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Letter to the Editor: Successful treatment of multidrug resistant hepatitis C after >12 months of continuous therapy with direct-acting antivirals
  27 July 2022
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To the editor, In the era of highly effective direct-acting antiviral (DAA) therapies for chronic hepatitis C virus (HCV) infection, the <5% of patients who experience treatment failure represent a clinical challenge. Current guidelines recommend a 16-week course of treatment with glecaprevir (GLE)/pibrentasvir (PIB) plus sofosbuvir (SOF) and ribavirin (RBV) for patients who are multidrug resistant and otherwise difficult to treat.[1] There are no clinical data to support treatment decisions for patients who fail this last line of therapy. We present the case of a patient with a history of multiple failed treatments who ultimately achieved sustained virological response (SVR) after an extended course of DAA regimens.
A 71-year-old man with HCV genotype (GT) 1a and cirrhosis had previously failed treatments that included pegylated interferon (IFN), 24 weeks of SOF/ledipasvir, 12 weeks of GLE/PIB with RBV (MAGELLAN-2 trial)[2], 16 weeks of GLE/PIB/RBV plus SOF (MAGELLAN-3; the only one of 23 trial participants to not achieve SVR)[2], and 12 weeks of SOF/velpatasvir (VEL)/voxilaprevir with RBV. The patient was adherent with all treatments. Testing for resistance-associated substitutions (RAS) during the MAGELLAN-2 and -3 trials detected relevant changes in both NS3 (A156V) and NS5A (Q30K and Y93H) regions (as detailed in Wyles et al.[2]).
Failure to respond to multiple DAA salvage regimens led to the decision to initiate a long-term course of antivirals with the goals of prolonged viral suppression and symptom reduction. Figure 1 illustrates the type and duration of treatments provided; insurance limitations, and patient cost concerns necessitated the use of several different regimens, including those made available through the generosity of a private donor.
As shown, treatment began with an 8-week course of SOF/daclatasvir+RBV and IFN. During this course of therapy, the patient contracted COVID-19; RBV and IFN were paused for 2 weeks because of patient fatigue, then restarted and maintained (as tolerated) throughout the following treatment regimens. At week 4 post-treatment initiation, the patient had an undetectable viral RNA level; tests repeated at 2–4-week intervals for the duration of treatment remained negative. At week 12, the regimen was changed to SOF/VEL. At week 17, we initiated an extended (26-week) course of GLE/PIB; 13 weeks into this course (week 30 overall), SOF was added to the regimen. This combined GLE/PIB/SOV regimen was continued for 13 weeks. Finally, at week 43, treatment reverted to SOF/VEL for 13 weeks. All treatment ended at week 56.
The patient underwent follow-up HCV RNA testing at 6, 13, and 24 weeks after completion of treatment. Levels remained “undetectable,” fulfilling criteria for SVR24.


We present what we believe is the first case description of SVR24 in a patient with multiple NS3 and NS5A RASs, coupled with a history of both on-treatment viral breakthrough and post-treatment relapse across multiple extended courses of the currently recommended salvage DAA regimens. The goal of long-term viral suppression in order to ultimately achieve SVR may represent a viable option for these rare patients with intractable HCV infections.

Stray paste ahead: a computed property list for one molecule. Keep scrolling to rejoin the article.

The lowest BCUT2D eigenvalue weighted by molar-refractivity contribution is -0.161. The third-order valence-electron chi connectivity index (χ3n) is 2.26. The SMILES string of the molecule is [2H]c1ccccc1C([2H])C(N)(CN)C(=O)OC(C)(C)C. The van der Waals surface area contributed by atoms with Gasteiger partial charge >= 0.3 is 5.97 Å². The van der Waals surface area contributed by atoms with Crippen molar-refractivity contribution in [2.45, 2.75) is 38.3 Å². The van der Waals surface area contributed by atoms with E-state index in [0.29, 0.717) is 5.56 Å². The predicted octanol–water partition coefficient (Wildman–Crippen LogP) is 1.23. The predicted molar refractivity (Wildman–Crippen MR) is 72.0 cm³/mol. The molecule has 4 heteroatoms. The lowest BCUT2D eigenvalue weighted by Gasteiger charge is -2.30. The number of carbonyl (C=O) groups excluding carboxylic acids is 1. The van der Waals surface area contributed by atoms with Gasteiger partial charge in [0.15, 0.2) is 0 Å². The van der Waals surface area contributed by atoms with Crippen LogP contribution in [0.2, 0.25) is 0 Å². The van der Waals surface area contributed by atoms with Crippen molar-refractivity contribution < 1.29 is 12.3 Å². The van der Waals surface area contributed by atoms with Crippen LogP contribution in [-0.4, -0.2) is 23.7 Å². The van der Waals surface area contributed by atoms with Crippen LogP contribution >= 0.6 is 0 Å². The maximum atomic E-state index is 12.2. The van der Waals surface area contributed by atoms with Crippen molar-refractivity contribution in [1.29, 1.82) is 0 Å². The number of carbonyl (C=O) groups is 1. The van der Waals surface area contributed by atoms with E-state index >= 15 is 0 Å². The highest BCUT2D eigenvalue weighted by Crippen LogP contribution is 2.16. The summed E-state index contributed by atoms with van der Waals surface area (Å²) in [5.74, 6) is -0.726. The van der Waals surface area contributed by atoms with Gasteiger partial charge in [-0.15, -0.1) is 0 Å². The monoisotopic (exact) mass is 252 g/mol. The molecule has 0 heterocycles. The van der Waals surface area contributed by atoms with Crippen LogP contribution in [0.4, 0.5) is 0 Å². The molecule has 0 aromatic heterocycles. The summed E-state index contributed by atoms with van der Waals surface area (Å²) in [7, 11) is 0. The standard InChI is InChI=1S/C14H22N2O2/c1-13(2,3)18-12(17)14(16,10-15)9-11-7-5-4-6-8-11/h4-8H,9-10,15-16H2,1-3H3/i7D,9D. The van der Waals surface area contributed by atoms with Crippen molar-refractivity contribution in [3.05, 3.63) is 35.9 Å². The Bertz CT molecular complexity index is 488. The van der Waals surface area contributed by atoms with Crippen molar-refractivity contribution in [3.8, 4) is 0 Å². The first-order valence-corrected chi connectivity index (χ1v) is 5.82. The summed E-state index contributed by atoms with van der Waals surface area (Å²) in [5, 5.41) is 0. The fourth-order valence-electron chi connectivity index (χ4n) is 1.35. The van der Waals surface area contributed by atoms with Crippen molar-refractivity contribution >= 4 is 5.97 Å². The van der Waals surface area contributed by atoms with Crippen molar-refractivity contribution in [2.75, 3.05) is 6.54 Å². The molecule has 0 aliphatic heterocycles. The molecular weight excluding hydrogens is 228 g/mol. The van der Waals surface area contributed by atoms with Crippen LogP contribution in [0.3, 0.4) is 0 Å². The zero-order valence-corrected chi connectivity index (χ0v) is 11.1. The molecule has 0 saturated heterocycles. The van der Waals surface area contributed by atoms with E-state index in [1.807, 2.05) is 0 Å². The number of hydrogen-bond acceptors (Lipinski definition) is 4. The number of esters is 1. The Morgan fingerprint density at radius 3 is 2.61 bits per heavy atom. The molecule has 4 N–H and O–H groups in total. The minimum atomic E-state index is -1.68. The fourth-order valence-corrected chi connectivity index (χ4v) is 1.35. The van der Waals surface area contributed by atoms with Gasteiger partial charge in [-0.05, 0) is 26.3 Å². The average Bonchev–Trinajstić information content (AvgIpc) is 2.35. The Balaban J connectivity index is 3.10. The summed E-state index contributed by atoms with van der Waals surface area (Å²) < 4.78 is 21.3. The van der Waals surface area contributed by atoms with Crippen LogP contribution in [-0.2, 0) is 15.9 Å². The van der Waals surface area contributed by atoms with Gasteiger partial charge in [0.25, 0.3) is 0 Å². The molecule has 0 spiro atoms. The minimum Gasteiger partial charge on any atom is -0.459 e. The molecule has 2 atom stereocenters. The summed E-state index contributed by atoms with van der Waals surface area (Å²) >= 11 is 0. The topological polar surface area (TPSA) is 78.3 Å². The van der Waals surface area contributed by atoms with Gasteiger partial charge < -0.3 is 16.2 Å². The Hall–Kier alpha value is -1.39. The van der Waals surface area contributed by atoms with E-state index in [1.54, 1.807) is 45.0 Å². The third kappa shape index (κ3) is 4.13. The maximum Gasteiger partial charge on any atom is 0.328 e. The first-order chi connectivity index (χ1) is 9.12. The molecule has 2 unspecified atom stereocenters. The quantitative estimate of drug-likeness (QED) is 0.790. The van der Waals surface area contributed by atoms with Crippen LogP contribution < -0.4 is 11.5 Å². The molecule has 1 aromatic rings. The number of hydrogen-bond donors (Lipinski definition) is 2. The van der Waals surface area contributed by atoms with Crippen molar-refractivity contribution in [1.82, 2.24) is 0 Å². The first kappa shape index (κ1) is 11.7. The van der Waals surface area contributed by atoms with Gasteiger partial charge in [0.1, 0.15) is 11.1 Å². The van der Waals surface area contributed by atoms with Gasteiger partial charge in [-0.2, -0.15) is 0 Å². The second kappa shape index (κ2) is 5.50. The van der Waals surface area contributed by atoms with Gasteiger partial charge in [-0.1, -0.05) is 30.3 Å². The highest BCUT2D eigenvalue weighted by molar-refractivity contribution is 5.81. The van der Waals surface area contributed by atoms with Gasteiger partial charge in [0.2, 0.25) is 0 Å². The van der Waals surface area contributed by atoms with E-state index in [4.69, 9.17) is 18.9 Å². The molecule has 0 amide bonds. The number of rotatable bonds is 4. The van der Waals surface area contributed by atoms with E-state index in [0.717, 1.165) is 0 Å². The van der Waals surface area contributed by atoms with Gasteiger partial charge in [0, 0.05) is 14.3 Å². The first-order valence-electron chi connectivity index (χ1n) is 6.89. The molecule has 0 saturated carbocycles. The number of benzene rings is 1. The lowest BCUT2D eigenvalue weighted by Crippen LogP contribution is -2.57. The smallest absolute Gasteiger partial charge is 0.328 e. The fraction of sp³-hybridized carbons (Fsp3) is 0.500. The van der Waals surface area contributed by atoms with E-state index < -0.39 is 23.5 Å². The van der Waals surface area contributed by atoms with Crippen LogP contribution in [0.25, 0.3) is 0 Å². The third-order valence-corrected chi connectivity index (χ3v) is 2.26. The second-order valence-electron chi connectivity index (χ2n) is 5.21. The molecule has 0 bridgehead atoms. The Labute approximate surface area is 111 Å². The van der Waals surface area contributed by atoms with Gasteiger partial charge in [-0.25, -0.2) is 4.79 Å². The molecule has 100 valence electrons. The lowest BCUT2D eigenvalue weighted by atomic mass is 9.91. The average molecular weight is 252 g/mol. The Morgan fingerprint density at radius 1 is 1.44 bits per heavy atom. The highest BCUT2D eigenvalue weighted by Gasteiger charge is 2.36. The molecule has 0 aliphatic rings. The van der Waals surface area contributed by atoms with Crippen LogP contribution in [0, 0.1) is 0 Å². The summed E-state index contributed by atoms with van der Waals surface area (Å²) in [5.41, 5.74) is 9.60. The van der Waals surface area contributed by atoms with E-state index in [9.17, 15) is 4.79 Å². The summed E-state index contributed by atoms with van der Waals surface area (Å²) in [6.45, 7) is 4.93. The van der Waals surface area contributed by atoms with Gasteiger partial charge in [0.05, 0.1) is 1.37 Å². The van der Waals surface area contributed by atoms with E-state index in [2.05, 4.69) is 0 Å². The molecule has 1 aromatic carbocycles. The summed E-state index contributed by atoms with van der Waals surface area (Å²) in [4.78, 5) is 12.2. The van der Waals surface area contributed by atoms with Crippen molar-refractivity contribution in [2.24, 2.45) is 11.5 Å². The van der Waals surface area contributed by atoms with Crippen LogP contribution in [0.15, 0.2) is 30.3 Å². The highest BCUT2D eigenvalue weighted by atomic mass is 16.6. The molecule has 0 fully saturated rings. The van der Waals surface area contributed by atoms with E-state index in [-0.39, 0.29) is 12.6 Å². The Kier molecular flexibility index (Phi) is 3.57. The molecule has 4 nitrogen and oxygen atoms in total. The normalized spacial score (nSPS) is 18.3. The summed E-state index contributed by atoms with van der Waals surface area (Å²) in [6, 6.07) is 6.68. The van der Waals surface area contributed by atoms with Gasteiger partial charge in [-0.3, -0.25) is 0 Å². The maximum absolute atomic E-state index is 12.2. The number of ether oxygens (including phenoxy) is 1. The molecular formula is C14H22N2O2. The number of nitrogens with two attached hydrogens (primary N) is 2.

Treatment guidelines for patients with treatment-resistant infections are based largely on limited case series or anecdotal reports, as there are too few patients available to support additional clinical trials. Given that our patient had failed multiple extended courses of currently recommended therapies for re-treatment after DAA treatment failure, there was a complete absence of evidence-based options to guide treatment selection. Our goal, based on clinical judgment, was to achieve long-term viral suppression even if this required that the patient remain on-treatment indefinitely.
To achieve this aim, insurance and financial constraints necessitated-perhaps fortuitously-the use of multiple different regimens. Previous testing in our patient detected RASs that are strongly associated with resistance to GLE/PIB in GT1a infections.[3] We initiated treatment with two SOF-based regimens and achieved undetectable viral loads before transitioning to GLE/PIB. The patient also took pegylated IFN and RBV intermittently for the entire duration of treatment. Although there is evidence that adjuvant RBV increases the rate of SVR after DAA treatment failure,[4] the potential beneficial role of IFN can only be speculated upon. It is also possible that some refractory cases of HCV may simply require a considerably longer span of treatment to successfully eliminate the virus.
Our patient-despite a history of failing to achieve SVR across both IFN and multiple DAA regimens-was finally able to achieve SVR24 after roughly 13 months of continuous DAA treatment coupled with RBV and IFN as tolerated. It is possible, therefore, that extending treatment length beyond current recommendations may be necessary to successfully induce a durable response among patients with multiple RASs and previous treatment failures.

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